In boys, these hormones trigger the production of sperms and another hormone called testosterone. Testosterone causes physical changes experienced during puberty including breaking of the voice, growth of beard, increase in muscle mass, and broadening of the shoulders.
In girls, FSH stimulates the release of a mature ovum in the form of a follicle while LH stimulates the follicle to burst providing an egg ready for fertilization. FSH also stimulates the release of estrogen, which together with FSH and LH; cause the physical changes girls experience during puberty including broadening of the hips, breast development, and menstruation.
Boys and girls are able to reproduce once they reach puberty. During reproduction, Gonadotropin-releasing hormone is produced, which stimulates the release of FSH and LH. The two hormones stimulate the production of ova and sperms. In women, estrogen and progesterone prepare their bodies for conception. Failure to conceive leads to menstrual period. Estrogen provides a suitable environment for fertilization to occur. Progesterone prepares the uterus for pregnancy and promotes the production of milk from the breasts. When conception does not occur, the level of the two hormones reduces and the cycle begins all over again.
This refers to the age when a woman loses the ability to become pregnant. Estrogen and progesterone cease to be released, which means that ova cannot be released. However, women produce small amounts of testosterone during this period, which is converted into estrogen and stored as body fat. This is why women tend to add weight after reaching menopause.
Men also get to a certain age when they cease to be reproductive. This is characterized by a general sense of tiredness, decrease in libido, weight gain, weak bones, shrinking of muscles, and hair loss. These changes occur due to a decrease in the level of testosterone, which leads to an increase in estrogen levels.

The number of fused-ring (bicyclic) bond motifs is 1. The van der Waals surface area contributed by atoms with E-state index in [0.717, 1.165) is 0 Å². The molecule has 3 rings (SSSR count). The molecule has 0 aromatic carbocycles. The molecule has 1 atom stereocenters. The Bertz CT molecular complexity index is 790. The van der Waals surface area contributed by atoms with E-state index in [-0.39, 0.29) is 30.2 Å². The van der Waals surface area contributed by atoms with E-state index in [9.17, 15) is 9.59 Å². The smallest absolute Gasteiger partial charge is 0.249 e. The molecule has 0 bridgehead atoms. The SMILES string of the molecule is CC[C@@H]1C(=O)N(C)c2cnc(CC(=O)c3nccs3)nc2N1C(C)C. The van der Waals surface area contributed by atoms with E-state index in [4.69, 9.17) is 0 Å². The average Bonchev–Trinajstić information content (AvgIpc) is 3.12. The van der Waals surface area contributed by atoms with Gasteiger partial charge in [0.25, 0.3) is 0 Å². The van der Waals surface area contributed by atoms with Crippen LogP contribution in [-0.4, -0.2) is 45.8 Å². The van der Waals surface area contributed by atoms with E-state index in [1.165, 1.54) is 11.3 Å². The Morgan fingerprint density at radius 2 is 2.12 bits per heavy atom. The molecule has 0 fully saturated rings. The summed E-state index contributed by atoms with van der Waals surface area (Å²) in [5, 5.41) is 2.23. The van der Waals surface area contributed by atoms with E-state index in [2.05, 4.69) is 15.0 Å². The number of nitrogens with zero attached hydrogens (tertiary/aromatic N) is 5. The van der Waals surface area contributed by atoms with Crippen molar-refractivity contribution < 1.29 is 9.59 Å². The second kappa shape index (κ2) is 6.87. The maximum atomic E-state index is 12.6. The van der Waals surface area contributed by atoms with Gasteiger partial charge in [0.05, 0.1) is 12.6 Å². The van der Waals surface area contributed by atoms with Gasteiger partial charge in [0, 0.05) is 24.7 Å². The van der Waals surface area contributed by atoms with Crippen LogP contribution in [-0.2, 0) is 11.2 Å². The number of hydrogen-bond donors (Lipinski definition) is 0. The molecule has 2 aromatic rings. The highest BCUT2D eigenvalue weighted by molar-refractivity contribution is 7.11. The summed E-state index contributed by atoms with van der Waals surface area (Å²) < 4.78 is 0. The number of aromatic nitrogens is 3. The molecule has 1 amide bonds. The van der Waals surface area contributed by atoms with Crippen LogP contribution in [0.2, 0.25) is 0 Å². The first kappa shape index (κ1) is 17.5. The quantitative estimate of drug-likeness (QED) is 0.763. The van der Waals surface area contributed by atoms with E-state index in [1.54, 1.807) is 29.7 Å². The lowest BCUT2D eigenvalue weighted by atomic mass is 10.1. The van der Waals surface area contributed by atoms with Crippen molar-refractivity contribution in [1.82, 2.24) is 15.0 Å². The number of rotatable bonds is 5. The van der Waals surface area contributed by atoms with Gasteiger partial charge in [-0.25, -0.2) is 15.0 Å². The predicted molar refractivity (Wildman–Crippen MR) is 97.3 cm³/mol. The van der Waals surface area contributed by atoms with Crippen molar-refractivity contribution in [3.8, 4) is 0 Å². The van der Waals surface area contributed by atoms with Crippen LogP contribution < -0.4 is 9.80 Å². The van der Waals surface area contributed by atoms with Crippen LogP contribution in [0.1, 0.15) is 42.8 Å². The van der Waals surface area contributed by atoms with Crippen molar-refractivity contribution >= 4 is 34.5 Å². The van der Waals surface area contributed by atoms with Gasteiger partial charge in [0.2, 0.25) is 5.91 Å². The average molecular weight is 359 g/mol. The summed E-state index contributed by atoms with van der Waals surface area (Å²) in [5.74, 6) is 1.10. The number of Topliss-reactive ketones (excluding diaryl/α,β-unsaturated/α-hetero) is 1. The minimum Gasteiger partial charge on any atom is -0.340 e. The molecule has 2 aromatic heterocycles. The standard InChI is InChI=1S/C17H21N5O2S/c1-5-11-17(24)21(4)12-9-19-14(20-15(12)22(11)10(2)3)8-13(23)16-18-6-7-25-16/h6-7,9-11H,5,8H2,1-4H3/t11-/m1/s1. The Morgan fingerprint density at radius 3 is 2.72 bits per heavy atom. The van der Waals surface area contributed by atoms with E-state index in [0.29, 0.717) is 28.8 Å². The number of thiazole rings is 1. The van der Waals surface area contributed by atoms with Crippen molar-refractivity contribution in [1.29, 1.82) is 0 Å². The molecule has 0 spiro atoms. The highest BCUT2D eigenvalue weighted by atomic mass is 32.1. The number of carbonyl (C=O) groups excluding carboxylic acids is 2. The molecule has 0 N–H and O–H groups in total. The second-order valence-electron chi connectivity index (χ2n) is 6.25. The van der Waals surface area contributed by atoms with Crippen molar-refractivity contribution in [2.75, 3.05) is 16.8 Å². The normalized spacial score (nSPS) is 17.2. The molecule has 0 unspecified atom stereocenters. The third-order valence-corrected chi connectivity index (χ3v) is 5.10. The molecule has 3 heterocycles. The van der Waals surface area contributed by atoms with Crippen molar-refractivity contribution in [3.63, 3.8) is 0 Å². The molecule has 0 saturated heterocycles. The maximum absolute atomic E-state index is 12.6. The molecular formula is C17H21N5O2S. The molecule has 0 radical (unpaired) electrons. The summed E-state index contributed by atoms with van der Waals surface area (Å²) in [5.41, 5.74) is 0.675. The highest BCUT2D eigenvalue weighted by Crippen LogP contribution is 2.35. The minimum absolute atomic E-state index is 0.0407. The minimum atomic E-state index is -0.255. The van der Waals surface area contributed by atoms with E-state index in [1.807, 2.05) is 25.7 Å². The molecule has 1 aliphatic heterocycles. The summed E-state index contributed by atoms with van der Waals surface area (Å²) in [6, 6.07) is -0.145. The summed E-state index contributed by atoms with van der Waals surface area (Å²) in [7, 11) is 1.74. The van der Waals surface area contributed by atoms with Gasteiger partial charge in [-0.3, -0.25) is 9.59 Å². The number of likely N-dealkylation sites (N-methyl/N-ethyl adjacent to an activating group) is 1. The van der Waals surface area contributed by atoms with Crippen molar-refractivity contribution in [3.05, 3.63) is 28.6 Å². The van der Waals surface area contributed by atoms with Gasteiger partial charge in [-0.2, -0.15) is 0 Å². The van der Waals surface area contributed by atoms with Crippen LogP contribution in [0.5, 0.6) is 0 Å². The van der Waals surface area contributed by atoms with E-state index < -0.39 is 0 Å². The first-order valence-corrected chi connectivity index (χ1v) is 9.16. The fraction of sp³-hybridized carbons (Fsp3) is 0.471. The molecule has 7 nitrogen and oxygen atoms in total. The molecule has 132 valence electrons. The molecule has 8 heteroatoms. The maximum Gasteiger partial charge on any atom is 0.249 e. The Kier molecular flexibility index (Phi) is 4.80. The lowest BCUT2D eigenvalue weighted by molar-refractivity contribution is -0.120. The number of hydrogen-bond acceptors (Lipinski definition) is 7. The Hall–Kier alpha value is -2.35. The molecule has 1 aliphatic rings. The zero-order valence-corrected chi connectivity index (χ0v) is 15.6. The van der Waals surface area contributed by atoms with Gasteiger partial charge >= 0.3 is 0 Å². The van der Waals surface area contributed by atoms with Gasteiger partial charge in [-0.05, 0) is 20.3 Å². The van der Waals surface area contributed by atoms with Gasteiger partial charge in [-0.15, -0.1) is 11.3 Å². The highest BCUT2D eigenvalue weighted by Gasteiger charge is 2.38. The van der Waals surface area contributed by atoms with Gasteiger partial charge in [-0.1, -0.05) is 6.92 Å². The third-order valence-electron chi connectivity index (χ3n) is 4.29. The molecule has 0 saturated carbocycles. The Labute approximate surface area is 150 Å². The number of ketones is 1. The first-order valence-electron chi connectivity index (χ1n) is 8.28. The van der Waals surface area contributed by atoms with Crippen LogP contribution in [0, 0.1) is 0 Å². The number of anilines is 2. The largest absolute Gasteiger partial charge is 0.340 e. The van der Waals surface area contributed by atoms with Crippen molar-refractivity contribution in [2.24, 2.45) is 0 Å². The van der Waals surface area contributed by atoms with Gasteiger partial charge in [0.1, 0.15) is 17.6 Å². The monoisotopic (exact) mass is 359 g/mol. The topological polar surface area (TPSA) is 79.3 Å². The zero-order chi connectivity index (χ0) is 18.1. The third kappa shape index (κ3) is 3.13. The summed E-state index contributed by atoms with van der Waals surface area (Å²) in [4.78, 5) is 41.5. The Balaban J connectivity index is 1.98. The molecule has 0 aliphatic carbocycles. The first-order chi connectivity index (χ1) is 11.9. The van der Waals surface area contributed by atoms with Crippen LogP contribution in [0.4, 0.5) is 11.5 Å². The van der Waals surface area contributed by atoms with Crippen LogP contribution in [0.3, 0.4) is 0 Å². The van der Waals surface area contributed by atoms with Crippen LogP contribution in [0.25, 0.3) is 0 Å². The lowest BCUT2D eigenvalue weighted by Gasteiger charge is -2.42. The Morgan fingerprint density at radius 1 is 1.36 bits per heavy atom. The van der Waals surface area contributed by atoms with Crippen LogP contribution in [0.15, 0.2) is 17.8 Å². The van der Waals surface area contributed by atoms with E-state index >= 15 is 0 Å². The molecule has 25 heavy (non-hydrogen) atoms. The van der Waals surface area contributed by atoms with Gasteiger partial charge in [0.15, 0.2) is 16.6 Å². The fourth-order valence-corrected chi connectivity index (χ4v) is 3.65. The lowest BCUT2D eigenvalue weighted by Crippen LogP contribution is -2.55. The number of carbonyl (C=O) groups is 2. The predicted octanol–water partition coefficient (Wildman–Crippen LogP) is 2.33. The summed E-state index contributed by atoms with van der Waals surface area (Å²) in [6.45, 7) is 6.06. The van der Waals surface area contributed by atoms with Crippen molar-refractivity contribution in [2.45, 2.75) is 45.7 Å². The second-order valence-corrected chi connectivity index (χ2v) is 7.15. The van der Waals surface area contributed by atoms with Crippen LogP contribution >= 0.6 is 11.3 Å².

Old age is characterized by weak bones, weak immune systems, poor memory, thin sagged skin, fatigue, poor functioning of organs such as the heart, kidney, lungs, ears, and eyes. This is usually caused by a drop in the levels of estrogen and human growth hormone (HGH) as well as high levels of cortisol. Decrease in HGH also leads to a general sense of worry, unhappiness, and weight gain. However, these symptoms can be minimized by injecting the body with hormones.
Cortisol is usually released during stressful situations. Its levels often drop immediately, once the stress subsides. However, cortisol levels usually remain high during old age regardless of the situation. This leads to death of brain cells, weakening of the immune system, poor performance of vital organs like the heart, kidney and lungs, decrease in muscle mass, and thinning of the skin. Eventually, death occurs because the body is not in the best condition for survival. However, this does not mean that one can die any time after reaching the age of sixty five. You can enhance the quality of your life by eating right, exercising regularly, balancing your hormone levels through supervised bio identical hormone optimization therapy, getting enough rest each night, and avoiding stress.
Hormones play important roles in our bodies and lives from conception to death. Even behavior, moods, and physical features are the effects of hormones.